By Laura Block, PharmD, NREMT
The only thing that we can predict about COVID-19 is that we can’t predict much. This is a novel virus, and while the scientific community is discovering an amazing amount of information very rapidly, our society and this virus move even faster.
As a convention-organizer, the best thing you can do is to develop a close relationship with your venue’s county, local, or state health department—specifically, their epidemiologists. Invite them out for a beer. Studies have shown that the majority of scientists love beer, almost as much as they love sharing their science with others. As your event gets closer, four weeks out, two weeks out, one week out…, find out what their recommendations would be with regards to preventing viral spread at your event, up to and including postponing or cancelling your event.
Let me reiterate, you want to talk to your local experts—the more local, the better. Your local epidemiologists know best what’s going on in your specific community. The CDC has a ton of useful information, but is probably not going to have much to say about your locality or your event. They are the big picture/guideline folks, and your local health department already takes their advice and knowledge into account.
Stay in close touch with your venue and hotels. Let them know that you are working in cooperation with the local health department. Find out when the deadline is for cancelling/postponing without losing (much) money. Keep them in the loop on what you’re hearing from the health experts and how that message may change the closer you get to your event date.
You will need to innovate. At the time of this writing (March 5th, 2020) CDC is recommending that people not touch each other, that we cover coughs and sneezes with a tissue that we immediately throw away, that we wash our hands frequently and use hand sanitizer when we can’t wash, that we not touch our faces, and that we keep about six feet of distance from each other.
Now think about the last anime convention you went to. How often did people maintain a distance of six feet from you? How often was everyone touching the same door handles, escalator handrails, elevator buttons, and registration pens? What innovations can you think of that might help? A “bring your own pen and box of tissues” drive for a special piece of convention swag? Encourage sing-alongs in the bathrooms while people wash their hands? Provide hand sanitizer at the end of the registration line and at the elevator doors? Perhaps a large tent outside to encourage more fresh-air mingling where it’s safer, regardless of the weather? How can you prevent bottlenecks and spread people out? How can you encourage sick folks to stay home? Perhaps institute a program for exchanging a 2020 membership for a 2021 registration?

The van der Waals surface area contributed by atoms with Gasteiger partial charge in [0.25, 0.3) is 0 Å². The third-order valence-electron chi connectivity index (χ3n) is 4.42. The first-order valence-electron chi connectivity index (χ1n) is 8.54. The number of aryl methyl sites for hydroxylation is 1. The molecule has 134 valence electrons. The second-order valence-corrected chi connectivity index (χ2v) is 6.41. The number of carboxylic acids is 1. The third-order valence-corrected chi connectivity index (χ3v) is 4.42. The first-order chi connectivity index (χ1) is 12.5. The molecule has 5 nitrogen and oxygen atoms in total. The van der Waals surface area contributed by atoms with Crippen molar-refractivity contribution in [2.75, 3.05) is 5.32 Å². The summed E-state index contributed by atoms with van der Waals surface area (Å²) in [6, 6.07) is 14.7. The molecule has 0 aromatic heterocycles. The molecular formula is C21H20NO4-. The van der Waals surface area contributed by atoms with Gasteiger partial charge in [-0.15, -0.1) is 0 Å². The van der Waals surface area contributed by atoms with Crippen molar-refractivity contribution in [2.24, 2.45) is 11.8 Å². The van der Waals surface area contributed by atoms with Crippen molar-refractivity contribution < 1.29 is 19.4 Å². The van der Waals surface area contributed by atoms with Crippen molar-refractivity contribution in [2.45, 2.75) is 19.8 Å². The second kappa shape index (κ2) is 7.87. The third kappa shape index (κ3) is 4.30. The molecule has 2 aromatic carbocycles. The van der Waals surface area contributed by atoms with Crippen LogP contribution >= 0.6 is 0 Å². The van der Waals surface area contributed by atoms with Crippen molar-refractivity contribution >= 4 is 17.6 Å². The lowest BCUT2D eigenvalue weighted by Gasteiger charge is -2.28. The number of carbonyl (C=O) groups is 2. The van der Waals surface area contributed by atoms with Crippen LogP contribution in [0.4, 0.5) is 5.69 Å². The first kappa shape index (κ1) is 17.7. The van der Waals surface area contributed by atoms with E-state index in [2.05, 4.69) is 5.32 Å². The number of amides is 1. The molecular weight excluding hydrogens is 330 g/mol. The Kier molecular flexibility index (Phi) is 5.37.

Internally, your first-aid team and your administration need to agree on consistent messaging to convention attendees on how to stay as healthy as possible (such as the 5-2-1 Rule and the currently recommended infection control practices). Work with your venue on creating signage and communication that will be permitted to remain posted during the duration of your event. Find out if they have stands for displaying signage together with hand sanitizer.
We know that conventions put us at risk of the “con crud.” This oft joked-about side-effect of fandom has its own entry in Urban Dictionary, and usually involves a respiratory infection that can be hard to shake. Recently published articles suggest that attendees who get at least 5 hours of sleep a night are less likely to fall ill. And using the above interventions for social distancing and hand hygiene in a less extreme way can also be used to reduce the risk of flu and con crud.
Lastly, how can we help each other? How can you communicate your best practices, innovations, successes, and misses to other convention organizers so that everyone stays as healthy as possible and so that our shows not just live, but thrive another year? Do you collaborate with other events in your state? This is a good time to establish those relationships and collaborative efforts, and to support each other. And let us know what you think. Let’s start a dialogue. You can be sure we’ll be talking about this more on our Facebook page. Please do join us there.